In the coastal town of Mirissa, which boasts one of Sri Lanka’s most popular beaches, hotel manager Jeewanthi Jayasinghe, 30, is fretting about her staff. It used to be that 5,000 rupees could comfortably feed a family of three or four for a week.
“Now, 5,000 is not even enough for three days. A kilo of rice has gone up from 60 to 80 rupees to more than 250 rupees,” Jayasinghe told The New Humanitarian. A year ago, before the currency tanked, 5,000 rupees was equivalent to $25. It’s now less than $14.
With utility bills and medicine costs also rising, the five employees she manages – each earns about 50,000 rupees a month – are all struggling to feed their families. Locals approach her for help and jobs at the hotel, but there are none. With only themselves to provide for, she and her husband are surviving, but a precipitous drop in tourism numbers for the past three years has slashed the hotel’s earnings.
“It’s a really bad crisis for us,” Jayasinghe added. “For people with children… it’s hard to live here.”
Inland, in a village 25 miles away, 51-year-old farmer Chaminda Wijesekara and his wife, Jayantika Kalyani, are also grappling with spiralling prices and a reduced income from their five-acre family farm, which has grown tea and paddy for three generations. They’ve already let go of their three employees and a property they used to rent in town.
The government’s hasty ban on chemical fertilisers last year caused their tea production to nosedive, to 200-250kg a month from 700-800kg, Wijesekara said. The ban has since been rolled back, but the fertilisers are no longer subsidised. A 50kg bag now costs 18,000-23,000 rupees instead of 1,000-1,350. They can no longer afford it. This means their yields are likely to remain low, leading to less produce and a lower income.
These farmers and hotel workers are among the 6.3 million Sri Lankans – out of a population of 22 million – who are food insecure and struggling with record high food price inflation of more than 90%.
In 2014-2016, fewer than 6% of Sri Lankans were moderately or severely food insecure, meaning they cut back on the quality and quantity of meals – or worse, went entire days without food. That number rose to 10% in 2019-2021. It’s probably even higher now.
Nearly two in three households have had to adjust what they eat and how much due to the loss in purchasing power, while fuel shortages have disrupted food distribution in some districts, leading goods such as potatoes and onions to reach their expiry dates, the UN has said.
Two months after the UN’s emergency aid coordination body, OCHA, warned of a “full-blown humanitarian emergency” in Sri Lanka, that concern is fast becoming a reality, aid workers told The New Humanitarian.
For many, there’s little relief in sight.
“We can’t even imagine when this crisis will end,” said Kalyani. “We don’t feel confident in our lives.”
In fact, their predicament is only likely to worsen.
“If farmers don’t receive immediate support, they will not be able to resume production at scale in time for the upcoming Maha planting season. If that happens, the food crisis will deepen,” said Sherina Tabassum, country director for the UN’s International Fund for Agricultural Development (IFAD). “This is a multidimensional crisis that threatens to undo all the progress Sri Lanka has made over the past decade.”
Tipped over the edge
Just three years ago, Sri Lanka – known for its verdant tea hills, rich wildlife, and fiery cuisine – topped the Lonely Planet’s list of countries to travel to and was elevated to upper-middle-income status. As recently as last October, readers of Condé Nast Traveller voted it the fifth most appealing destination in the world, ahead of Italy.
Now, facing its worst economic crisis since independence in 1948, the Indian Ocean nation is in rapid decline, and its farming policies have become part of a heated global debate on how to transform food systems to become greener, fairer, and healthier.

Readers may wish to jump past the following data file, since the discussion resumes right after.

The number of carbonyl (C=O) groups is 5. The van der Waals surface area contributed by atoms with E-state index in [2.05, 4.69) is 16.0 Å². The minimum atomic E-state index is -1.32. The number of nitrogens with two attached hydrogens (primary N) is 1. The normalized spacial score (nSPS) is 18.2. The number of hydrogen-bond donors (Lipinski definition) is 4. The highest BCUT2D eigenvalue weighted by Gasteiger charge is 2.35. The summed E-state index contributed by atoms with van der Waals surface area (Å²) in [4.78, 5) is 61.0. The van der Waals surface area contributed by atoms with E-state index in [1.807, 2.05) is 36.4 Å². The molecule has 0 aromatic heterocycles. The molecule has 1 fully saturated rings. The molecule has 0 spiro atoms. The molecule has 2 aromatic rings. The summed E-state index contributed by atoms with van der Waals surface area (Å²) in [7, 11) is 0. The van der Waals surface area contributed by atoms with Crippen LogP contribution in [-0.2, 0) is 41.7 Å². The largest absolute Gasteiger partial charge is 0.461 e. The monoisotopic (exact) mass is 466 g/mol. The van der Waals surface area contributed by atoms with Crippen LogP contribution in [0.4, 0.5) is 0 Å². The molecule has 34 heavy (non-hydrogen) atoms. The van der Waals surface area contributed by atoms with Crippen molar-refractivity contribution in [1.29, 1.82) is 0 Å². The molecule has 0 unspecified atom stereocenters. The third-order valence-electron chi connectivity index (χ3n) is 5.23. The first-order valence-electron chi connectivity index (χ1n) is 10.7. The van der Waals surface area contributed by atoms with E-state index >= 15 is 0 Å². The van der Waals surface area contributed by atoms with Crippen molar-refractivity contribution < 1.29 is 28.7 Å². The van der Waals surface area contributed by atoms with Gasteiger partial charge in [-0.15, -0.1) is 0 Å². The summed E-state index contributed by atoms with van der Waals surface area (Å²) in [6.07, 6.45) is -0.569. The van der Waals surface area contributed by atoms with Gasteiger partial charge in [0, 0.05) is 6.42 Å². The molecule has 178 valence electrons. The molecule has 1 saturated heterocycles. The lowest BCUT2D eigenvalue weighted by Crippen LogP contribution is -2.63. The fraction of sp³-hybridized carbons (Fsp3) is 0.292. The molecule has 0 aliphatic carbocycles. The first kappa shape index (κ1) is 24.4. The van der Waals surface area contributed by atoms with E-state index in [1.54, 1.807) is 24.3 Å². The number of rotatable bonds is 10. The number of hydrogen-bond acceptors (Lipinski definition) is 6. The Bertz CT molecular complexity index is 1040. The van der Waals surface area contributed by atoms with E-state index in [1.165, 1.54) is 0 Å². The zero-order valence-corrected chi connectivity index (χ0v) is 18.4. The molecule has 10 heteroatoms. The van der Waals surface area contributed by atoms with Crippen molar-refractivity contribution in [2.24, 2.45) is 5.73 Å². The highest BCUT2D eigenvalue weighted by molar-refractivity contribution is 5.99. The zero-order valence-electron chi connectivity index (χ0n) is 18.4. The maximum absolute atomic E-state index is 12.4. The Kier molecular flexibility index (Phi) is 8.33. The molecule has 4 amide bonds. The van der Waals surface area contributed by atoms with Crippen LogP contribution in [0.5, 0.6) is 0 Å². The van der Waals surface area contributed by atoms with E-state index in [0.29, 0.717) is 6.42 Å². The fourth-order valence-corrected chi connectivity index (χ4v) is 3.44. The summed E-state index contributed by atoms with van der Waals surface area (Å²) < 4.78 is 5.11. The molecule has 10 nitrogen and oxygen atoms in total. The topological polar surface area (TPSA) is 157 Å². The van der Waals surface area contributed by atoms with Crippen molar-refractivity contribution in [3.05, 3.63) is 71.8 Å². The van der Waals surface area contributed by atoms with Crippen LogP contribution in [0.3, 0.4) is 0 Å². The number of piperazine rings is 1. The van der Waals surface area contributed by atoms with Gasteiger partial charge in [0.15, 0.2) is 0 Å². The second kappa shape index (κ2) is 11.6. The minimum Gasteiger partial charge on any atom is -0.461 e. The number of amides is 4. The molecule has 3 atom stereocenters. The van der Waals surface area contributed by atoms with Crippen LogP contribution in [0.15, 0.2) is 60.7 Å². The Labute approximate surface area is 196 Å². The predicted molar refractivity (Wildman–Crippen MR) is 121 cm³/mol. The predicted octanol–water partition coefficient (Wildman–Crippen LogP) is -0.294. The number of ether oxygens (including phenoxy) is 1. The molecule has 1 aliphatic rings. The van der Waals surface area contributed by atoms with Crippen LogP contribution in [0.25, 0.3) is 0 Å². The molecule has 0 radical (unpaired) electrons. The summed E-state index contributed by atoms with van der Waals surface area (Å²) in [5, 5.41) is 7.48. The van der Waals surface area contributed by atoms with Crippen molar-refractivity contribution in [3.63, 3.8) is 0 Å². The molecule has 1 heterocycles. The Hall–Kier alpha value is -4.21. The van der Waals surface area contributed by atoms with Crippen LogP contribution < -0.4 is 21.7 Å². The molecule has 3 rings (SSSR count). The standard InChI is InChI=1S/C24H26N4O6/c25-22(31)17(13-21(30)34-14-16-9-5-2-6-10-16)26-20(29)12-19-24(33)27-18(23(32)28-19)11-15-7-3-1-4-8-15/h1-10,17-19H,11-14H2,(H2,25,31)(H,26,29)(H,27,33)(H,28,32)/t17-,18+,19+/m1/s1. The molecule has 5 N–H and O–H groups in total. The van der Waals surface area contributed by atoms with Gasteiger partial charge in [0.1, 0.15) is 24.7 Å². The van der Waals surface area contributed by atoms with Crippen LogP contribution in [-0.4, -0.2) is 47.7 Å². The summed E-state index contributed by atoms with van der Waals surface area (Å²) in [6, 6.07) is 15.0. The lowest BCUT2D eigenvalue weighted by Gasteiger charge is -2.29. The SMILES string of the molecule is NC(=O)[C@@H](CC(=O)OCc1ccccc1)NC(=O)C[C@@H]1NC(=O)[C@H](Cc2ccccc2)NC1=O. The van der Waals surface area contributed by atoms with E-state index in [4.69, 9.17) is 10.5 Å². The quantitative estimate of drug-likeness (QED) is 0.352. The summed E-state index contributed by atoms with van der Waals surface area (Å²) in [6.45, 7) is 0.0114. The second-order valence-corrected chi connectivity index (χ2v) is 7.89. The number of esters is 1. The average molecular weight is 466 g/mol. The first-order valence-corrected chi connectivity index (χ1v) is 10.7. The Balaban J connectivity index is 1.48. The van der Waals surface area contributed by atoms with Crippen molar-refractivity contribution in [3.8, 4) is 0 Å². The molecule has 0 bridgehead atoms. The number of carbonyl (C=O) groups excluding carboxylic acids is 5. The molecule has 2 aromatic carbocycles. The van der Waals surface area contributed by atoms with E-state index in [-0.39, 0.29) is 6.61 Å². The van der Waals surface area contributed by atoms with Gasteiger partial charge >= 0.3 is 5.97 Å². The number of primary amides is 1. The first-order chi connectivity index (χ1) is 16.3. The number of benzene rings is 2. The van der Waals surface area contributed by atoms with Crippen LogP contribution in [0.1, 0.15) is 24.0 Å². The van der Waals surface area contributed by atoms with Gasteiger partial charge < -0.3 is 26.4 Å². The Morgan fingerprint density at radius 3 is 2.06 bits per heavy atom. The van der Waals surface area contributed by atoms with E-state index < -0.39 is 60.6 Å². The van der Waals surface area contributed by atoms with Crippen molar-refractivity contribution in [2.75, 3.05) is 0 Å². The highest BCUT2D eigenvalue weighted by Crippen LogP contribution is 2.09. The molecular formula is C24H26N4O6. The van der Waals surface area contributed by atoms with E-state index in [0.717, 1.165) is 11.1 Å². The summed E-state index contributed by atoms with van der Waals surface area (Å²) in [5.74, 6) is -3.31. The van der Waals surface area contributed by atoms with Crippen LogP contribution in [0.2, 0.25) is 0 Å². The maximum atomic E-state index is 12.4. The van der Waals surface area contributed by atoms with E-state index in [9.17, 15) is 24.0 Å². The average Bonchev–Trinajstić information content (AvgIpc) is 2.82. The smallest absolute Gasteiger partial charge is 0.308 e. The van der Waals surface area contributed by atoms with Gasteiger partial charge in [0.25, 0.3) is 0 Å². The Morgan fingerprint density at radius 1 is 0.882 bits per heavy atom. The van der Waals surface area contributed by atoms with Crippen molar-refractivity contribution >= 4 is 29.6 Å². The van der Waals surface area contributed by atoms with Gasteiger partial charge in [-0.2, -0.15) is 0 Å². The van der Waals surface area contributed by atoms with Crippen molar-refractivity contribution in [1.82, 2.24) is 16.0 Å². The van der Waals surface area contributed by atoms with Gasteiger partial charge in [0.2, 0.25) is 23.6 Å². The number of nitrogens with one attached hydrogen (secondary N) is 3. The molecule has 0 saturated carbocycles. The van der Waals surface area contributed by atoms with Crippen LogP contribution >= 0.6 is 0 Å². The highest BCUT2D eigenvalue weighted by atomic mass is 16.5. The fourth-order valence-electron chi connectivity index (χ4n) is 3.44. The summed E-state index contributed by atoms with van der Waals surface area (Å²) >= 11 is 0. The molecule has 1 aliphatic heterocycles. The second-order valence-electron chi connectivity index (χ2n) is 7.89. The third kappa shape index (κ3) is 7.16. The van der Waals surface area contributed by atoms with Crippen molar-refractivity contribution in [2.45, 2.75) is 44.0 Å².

From commentary by right-wing American TV host Tucker Carlson to opinion pieces in The Wall Street Journal and Foreign Policy, the economic crisis and subsequent rising hunger have been blamed on the government’s ban on fertilisers and its ambitions to become the world’s first organic farming nation.
But according to more than half a dozen economists, environmentalists, and organic farmers The New Humanitarian spoke to, it’s a massive oversimplification to say this was the main contributing factor. In reality, they say, years of economic mismanagement that included borrowing sprees and unnecessary tax cuts brought the country closer to the edge. A succession of unforeseen circumstances, such as the 2019 suicide bombings on Easter Sunday and the pandemic, which decimated two key sources of revenue – tourism and remittances – pushed it over.
“The ban on agro-chemical imports… was a desperate attempt by the Rajapaksa regime to save foreign exchange in the wake of the COVID pandemic and maintain its foothold in the country’s leadership,” said Shalmali Guttal, executive director of Bangkok-based think tank Focus on the Global South, referring to the powerful family whose members ruled Sri Lanka for nearly two decades, during which time they expanded fertiliser subsidies.
Sources also told the US Department of Agriculture that the fertiliser import bill in 2021 could reach $300-$400 million and the government was aiming to generate “significant import cost savings” by limiting or banning it.
“This may well be the reason why the ban was imposed so suddenly, with no preparation of support systems for alternative forms of production, and for food reserves to tide over food shortages,” added Guttal.
Typically, conversion to organic farming takes about seven years, including purging the soil of traces of chemicals, said Devesh Roy, senior research fellow with the International Food Policy Research Institute (IFPRI) in India. Former president Gotabaya Rajapaksa opted for an immediate transition.
Local experts warn that the focus on the transition to organic agriculture detracts from the real threat – a changing climate that could seriously impact longer-term food production.
“We’re not getting tornadoes or hurricanes. What we’re getting is the switching of seasons… intensification of droughts,” said Vinod Malwatte, executive director of Lanka Environment Fund, a non-profit supporting existing initiatives to protect the country’s rich biodiversity. “It is really scary because we’re a country that’s reliant on [weather] systems to grow our food.”